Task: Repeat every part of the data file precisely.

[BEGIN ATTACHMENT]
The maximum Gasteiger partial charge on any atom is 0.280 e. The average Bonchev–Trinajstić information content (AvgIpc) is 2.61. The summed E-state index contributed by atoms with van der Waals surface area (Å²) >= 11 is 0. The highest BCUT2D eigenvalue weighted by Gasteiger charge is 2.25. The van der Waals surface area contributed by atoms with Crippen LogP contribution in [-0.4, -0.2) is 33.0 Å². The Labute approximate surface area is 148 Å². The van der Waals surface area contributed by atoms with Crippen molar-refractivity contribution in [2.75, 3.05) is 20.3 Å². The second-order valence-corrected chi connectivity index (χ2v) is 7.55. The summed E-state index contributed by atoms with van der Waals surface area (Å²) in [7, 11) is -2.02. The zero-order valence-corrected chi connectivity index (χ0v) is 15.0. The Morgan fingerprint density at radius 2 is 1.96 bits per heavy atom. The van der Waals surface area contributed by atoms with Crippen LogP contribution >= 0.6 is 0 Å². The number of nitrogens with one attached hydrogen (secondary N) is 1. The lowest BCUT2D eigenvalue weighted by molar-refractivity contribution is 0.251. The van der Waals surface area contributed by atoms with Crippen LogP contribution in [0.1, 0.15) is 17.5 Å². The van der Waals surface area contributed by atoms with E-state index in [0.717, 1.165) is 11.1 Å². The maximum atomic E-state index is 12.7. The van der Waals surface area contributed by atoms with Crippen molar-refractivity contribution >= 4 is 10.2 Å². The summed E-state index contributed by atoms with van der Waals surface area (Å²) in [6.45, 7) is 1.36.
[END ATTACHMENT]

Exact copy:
The maximum Gasteiger partial charge on any atom is 0.280 e. The average Bonchev–Trinajstić information content (AvgIpc) is 2.61. The summed E-state index contributed by atoms with van der Waals surface area (Å²) >= 11 is 0. The highest BCUT2D eigenvalue weighted by Gasteiger charge is 2.25. The van der Waals surface area contributed by atoms with Crippen LogP contribution in [-0.4, -0.2) is 33.0 Å². The Labute approximate surface area is 148 Å². The van der Waals surface area contributed by atoms with Crippen molar-refractivity contribution in [2.75, 3.05) is 20.3 Å². The second-order valence-corrected chi connectivity index (χ2v) is 7.55. The summed E-state index contributed by atoms with van der Waals surface area (Å²) in [7, 11) is -2.02. The zero-order valence-corrected chi connectivity index (χ0v) is 15.0. The Morgan fingerprint density at radius 2 is 1.96 bits per heavy atom. The van der Waals surface area contributed by atoms with Crippen LogP contribution >= 0.6 is 0 Å². The number of nitrogens with one attached hydrogen (secondary N) is 1. The lowest BCUT2D eigenvalue weighted by molar-refractivity contribution is 0.251. The van der Waals surface area contributed by atoms with Crippen LogP contribution in [0.1, 0.15) is 17.5 Å². The van der Waals surface area contributed by atoms with E-state index in [0.717, 1.165) is 11.1 Å². The maximum atomic E-state index is 12.7. The van der Waals surface area contributed by atoms with Crippen molar-refractivity contribution >= 4 is 10.2 Å². The summed E-state index contributed by atoms with van der Waals surface area (Å²) in [6.45, 7) is 1.36.